First, there is this: temptation is real in the story of Adam and Eve, as it is in the story of Job and in other biblical stories, so we are to take the temptations of Christ as real temptations for him.   And since there can be no temptation without a corresponding desire --- something we wish for, hope for --- so we are to see each temptation the devil places before Christ as pointing to something Christ desires, desires so strongly that it has the power to tempt him toward actualizing it.  Today’s gospel story lists three of these temptations, three of these desires.  If I were to talk on all three, this sermon would be longer than one of our annual meetings.  So I’ll restrict myself to just one, the one that’s most puzzling, the one where the devil shows Christ all the kingdoms of the world, and says to him, “to you I will give their glory and authority …. it will be yours if you will worship me.”   So why is it, I ask myself, that the idea of giving Christ, giving the messiah, authority over all the  kingdoms of the world is seen as a temptation, that is, a desire to be resisted ---  for is not the idea, no, more than the idea, the hope, of messianic rule, the hope of God’s kingdom come to earth, with God’s agent, the messiah, ruling over the kingdoms of the world, is not that the faith of ancient Israel, at least as old as the prophet Isaiah, who as long ago as the eighth century bce, spoke those achingly yearning words about “a shoot coming out from the stump of Jesse … who shall judge the poor with righteousness … who shall strike the earth with the rod of his mouth, and with the breath of his lips shall kill the wicked … (who told us that) the wolf shall live with the lamb, and the leopard shall lie down with the kid.”  Why is this messianic hope, this great dream of a messianic victory over violence, divisiveness  and injustice, why does the gospel see this hope as a temptation of the devil, and why is the realization of this hope coupled with worship of the devil.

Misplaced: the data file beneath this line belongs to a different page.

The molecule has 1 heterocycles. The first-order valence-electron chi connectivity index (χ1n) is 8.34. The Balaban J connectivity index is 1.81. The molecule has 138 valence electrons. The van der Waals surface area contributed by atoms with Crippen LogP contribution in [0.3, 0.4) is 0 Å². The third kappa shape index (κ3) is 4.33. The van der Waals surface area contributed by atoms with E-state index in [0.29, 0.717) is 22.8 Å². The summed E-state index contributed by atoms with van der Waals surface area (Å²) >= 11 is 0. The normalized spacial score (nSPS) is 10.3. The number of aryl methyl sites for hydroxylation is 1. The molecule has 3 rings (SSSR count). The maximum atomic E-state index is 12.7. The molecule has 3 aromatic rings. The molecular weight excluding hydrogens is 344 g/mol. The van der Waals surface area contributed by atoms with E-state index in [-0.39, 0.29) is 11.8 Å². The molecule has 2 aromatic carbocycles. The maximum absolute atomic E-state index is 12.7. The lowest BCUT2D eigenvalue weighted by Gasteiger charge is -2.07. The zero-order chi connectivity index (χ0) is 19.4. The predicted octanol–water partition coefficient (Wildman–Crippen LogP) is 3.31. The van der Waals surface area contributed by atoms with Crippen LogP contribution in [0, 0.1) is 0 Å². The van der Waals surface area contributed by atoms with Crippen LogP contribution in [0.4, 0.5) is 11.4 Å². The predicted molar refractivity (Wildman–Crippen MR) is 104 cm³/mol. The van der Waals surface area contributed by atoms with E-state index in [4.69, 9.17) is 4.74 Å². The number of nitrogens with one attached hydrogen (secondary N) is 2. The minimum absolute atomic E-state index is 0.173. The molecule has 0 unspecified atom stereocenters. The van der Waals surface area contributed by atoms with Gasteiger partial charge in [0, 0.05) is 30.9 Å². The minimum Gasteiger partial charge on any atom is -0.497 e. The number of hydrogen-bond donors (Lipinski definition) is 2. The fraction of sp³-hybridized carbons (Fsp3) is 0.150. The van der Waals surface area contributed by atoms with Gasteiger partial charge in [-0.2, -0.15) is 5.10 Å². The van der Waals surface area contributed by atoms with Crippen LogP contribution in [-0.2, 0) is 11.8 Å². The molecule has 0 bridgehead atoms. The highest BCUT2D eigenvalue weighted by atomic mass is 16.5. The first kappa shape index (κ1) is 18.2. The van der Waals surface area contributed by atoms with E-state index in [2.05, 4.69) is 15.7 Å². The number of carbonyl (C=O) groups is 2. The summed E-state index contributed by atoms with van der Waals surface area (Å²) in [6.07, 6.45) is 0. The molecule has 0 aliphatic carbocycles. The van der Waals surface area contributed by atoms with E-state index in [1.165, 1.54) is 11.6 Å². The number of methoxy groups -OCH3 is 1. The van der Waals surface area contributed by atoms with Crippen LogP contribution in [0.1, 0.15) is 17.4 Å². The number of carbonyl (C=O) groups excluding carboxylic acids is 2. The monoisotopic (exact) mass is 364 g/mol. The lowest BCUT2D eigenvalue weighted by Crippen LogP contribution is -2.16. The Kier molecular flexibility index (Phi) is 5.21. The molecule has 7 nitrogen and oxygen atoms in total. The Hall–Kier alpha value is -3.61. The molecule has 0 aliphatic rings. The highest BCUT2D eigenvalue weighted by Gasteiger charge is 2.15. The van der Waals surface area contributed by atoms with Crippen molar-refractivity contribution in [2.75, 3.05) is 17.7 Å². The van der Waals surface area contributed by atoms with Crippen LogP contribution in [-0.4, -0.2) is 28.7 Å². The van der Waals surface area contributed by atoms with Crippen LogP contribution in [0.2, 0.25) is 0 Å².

I think this morning’s gospel lesson roused these questions in my head because only recently I had read Ta-Nehisi Coates’ searingly honest book, “Between the World and Me,” with its terrifying description of what it meant, outwardly and inwardly, to live one’s boyhood in the black neighborhoods of West Baltimore, and what it meant to be a black man, even a successful one, in our still racist American culture.  If you’re willing to experience deep pain, read this book.  And the pain is double.  For Coates does not only what a good novelist does, lets us know, lets us feel, what it’s like to be another person in another world, in this case what it’s like to be a black boy in a black neighborhood, always fearful when walking on the streets, ever alert for violence, ever alert for death, or what  it’s like to be a black man driving a car, worried about being stopped by the police, and what might follow from that, or what it’s like to commonly experience the small indignities of being mistaken in the restaurant for the waiter, or in the apartment house for the janitor.  And to that pain, as if that weren’t enough, Coates adds the deeper, ideological one, the one that cuts into not only our socially liberal heart but into our religious heart.  For Coates, a successful writer for The Atlantic Monthly, is writing this book to his son, a teen age boy being brought up in a privileged, prosperous, liberal environment, and Coates is warning his son not to be taken in by the congeniality  of this privileged environment, that he is not to be taken in by what Coates calls, “the dreamers,” by whom he means those like Martin Luther King who look to a time when black children and white children will be judged by the character of their minds and not the color of their skin, or even by those like Barack Obama who talk of the arc of history bending to justice.  Coates tells his son that there is no arc of history, that there is no reason to believe that the future will be more just than the past, that there may well be more injustice in the future, and, further, that racism is deeply rooted in American history, in the American psyche, fed by our tribalism, our instinctual fear of the other, that the son must know this, must expect this, must learn to live in a world that is racist, to adapt to it, to struggle against it, to mightily struggle against it, and yet to learn to live in it, to not be a dreamer.  For to be a dreamer is to blind oneself to reality, to set oneself up for failure, for disappointment, discouragement, even despair.